Country/State of Publication: NSW, Australia
Advertising [Newspaper Article] — The Bathurst Post — 15 January 1890

CLEMENTS & MCCARTHY, BATHURST, KS.W., AUCTIONEERS, And General agents, VALUATORS. SALES OF FAT STOCK MONDAY & THURSDAYS, at the Corporation Sale Yards. STORE STOCK SALES - New Smithfield Sale Yards. Kelso, First WEDNESDAY every Month, SALES OF FARM & OTHER PRODUCE - AS REQUIRED, at their SALE BOOMS, WILI/IAM. STREET. Clearing-out Sales as Required. MUGRIDGE BROS., Slttl SAW MILLS 41 JOINER] WORKS, Russell and Rauken Streets, Bathurst. TIMBER-OF EVERY DESCRIPTION, All kinds of Turnery, Carved Brackets, Doors, Sashes Mouldings, Skirtings. Floorings, Linings, Shafts, Spokes fellces, Stocks, &c. &c. White Bricks, Moulded Bricks, Paving Tiles Drain Pipes, Bends, Junctions, Syphons. LIME, CEMENT, PLASTEB. GALVANIZED IRON. FIREWOOD & COAL. Plans & Specifications Prepared, And Estimates given for BUILDINGS and all kinds oi JOINERS' WOBK. Mugridge Brothers, CONTRACTORS & TIMBER MERCHANTS. CELEBRATED NEW SOUTH WALES OINTMENT. ONE...

Publication Title: Bathurst Post, The
Source: Trove [National Library of Australia]
Country/State of Publication: NSW, Australia
Advertising [Newspaper Article] — The Bathurst Post — 15 January 1890

THE CHEAPEST HOUSE IN THE WESTERN DISTRICT for all Kinds of TINWARE & GALVANIZED IRON GOODS. Plunge Baths, from ? ? ? 20/ Portable Shower Baths, from ? 12/6 Galvanized Iron Water Tanks, &c ? 20/ Portable Furnace Frames and Boilers (5 gallons), from ? ^50/-- The 'GEM' Ice Cream Freezer, with handle complete, from ? 1^.11/6 RUBBER & CANVAS HOSE DIRECTORS & SPREADERS.g ^'mm^k Gas Stoves Supplied and Fixed. Colonial Ovens Made to Order. c-: PAINTED AND GALVANIZED WATER POTS, at Lowest Possible Prices. ♦ ? SEND FOR WHOLESALE PRICE LIST. JAYE ANCTfREEMAN, Corner of Keppel & Bentinck Streets, Batritirst. w. i hddson & co:s TIMBER YARD ? AND ? STEAM JOINERY WORKS, KEPPEL STREET, BATHURST. A large Assortment of all COLONIAL -& IMPORTED TIMBERS Always on hand, as well as Turnery. Ladders, Spokes, Naves, Doors, Sashes, & Builders' Ironmongery. AGENTS FOR CLYDE MACHINERY. CHA.FF-CUTTERS & HORSE-WORKS, All prices to suit pur...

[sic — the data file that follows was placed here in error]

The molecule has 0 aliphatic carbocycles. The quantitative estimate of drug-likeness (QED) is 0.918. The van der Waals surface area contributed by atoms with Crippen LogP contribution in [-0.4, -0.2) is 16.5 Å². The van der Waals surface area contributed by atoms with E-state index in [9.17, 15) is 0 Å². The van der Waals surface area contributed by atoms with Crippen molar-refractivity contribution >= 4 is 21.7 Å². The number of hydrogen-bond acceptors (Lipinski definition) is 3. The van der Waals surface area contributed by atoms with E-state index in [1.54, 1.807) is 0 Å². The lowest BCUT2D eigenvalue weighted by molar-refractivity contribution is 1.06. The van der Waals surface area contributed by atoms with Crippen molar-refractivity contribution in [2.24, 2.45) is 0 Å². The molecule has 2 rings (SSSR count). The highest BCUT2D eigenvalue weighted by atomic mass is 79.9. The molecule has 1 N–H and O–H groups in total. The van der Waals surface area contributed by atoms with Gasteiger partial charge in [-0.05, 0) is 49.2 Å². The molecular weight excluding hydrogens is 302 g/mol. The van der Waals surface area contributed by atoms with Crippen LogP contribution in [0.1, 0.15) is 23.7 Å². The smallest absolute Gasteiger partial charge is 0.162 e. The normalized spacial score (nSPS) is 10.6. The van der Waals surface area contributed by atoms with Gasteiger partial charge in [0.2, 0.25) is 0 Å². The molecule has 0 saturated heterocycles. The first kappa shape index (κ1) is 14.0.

Publication Title: Bathurst Post, The
Source: Trove [National Library of Australia]
Country/State of Publication: NSW, Australia
MRS. MAYBRICK. [Newspaper Article] — The Bathurst Post — 15 January 1890

MRS. MAYBRICK. It is a gruesome story that comes to us about Mrs. Maybrick in. her, prison clothes, and in the custody of prison warders, vainly attempting to attract the notice, on the Liverpool platform, of some gentleman whom she had known in brighter days. In a uniform of Brown stuff, marked with broad arrow, with a grey cape, a hood bonnet and prison shoes, one would have thought ' The 'People's Plorrie ' more likely to shun tjjau court recognition. This grinning attempt to get a nod of welcome from ' an old friend ' on a public platform will perhaps open the eyes of her maudlin sympathisers to the convict's brazen inpudence, even if their weak brains still entertain a doubt of her guilt. She has at last out-played the heroine, and we hope to hear no more of her tragic lamentations, her maternal anxieties, and so forth. The grin of recognition is an honour that even Brierley would now decline. — Modem Society. As nearly as can be estimated about four million Britons are living ...

Publication Title: Bathurst Post, The
Source: Trove [National Library of Australia]
Country/State of Publication: NSW, Australia
No title [Newspaper Article] — The Bathurst Post — 15 January 1890

The figures we append show the comparative death-rates among the Jews of Europe and the general population of the Continent at various ages : — Ages at death. Jews. Europeans. Under 12 months ? 361 ... 28-5 1 to 5 years ? 176 ... 14-3 5 to 15 ? „ 6-5 ... 6-7 Over 15 ? 39*8 ... 505 It will be noticed that, broadly speaking, these figures point to the facts that more Jews die during infancy than Europeans, while after childhood is passed the balance in considerably against the Gentiles.

Publication Title: Bathurst Post, The
Source: Trove [National Library of Australia]
Country/State of Publication: NSW, Australia
No title [Newspaper Article] — The Bathurst Post — 15 January 1890

The largest volcanic crater in the world is that of Kilanea in the Sandwich Islands, which is a vast lake of boiling lava eight miles in circumference.

Publication Title: Bathurst Post, The
Source: Trove [National Library of Australia]
Country/State of Publication: NSW, Australia